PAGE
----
VALENTINE’S DAY, and writing love poetry
Now is the season of love poetry upon us, and I wonder who is thinking what, will you dip into your archives, type ‘love’ into your search engine and see what comes up? Or is it time to put e-pen to e-pad and knock out a new one about romance, trying to avoid all the cliches, and quotes from pop songs.
Looking to write something challenging, rapturous – in the vein of Carol Anne Duffy, or distant and memorial like Ted Hughes‘s Birthday Letters, or angry and passionate like Penelope Shuttle‘s Sandgrains and Hourglass. Just as Sylvia Plath’s The Bell Jar comes out on its 50th anniversary, we could be reading between the lines of Philip Larkin looking for his secret lover, the same goes for John Betjeman, the list of poets and their passion goes back to Robert Burns if not dear old Sappho. Or you could think of Nick Jarvis‘s poem about telling it like it is over making a cup of tea. What is love? Perhaps the easiest answer is: Don’t even ask!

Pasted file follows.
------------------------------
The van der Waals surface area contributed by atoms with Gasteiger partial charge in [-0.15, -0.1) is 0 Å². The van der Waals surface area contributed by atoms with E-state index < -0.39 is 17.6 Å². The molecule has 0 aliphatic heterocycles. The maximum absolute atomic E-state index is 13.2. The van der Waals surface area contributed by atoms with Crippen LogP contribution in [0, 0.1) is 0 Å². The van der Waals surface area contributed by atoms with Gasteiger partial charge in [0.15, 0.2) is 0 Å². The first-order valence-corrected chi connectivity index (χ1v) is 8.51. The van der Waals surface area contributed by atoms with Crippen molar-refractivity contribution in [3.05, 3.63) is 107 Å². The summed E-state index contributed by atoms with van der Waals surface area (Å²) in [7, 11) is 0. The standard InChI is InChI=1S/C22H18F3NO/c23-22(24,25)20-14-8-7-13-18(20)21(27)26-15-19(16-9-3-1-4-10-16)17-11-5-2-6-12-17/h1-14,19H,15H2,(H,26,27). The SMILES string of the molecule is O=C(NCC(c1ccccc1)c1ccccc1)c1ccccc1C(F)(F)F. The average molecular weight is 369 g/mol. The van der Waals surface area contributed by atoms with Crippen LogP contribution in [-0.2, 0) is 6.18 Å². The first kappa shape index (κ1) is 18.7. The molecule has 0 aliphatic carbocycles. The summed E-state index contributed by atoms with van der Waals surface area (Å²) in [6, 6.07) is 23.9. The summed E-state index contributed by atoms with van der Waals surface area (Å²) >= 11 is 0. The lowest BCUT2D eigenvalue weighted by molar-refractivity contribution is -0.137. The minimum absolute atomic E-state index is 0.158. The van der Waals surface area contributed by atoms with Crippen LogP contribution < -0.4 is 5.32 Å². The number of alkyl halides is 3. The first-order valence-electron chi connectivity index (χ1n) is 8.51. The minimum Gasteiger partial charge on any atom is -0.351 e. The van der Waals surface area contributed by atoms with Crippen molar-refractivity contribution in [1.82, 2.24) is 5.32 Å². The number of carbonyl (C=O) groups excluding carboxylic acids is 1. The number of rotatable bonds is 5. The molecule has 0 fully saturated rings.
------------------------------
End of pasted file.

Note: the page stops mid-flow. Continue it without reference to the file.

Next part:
So here’s an excerpt from one I’m working on, hardly romantic, you won’t find Romeo and Juliet quoting me here,
“… sticks are not for love
Lets be clear
Sticks – and stones – for that matter
Litter the pathways of love
With so much dead wood, and dead weight…”
from “That Time of Year” md
previous notes on “Poetry or Prose?”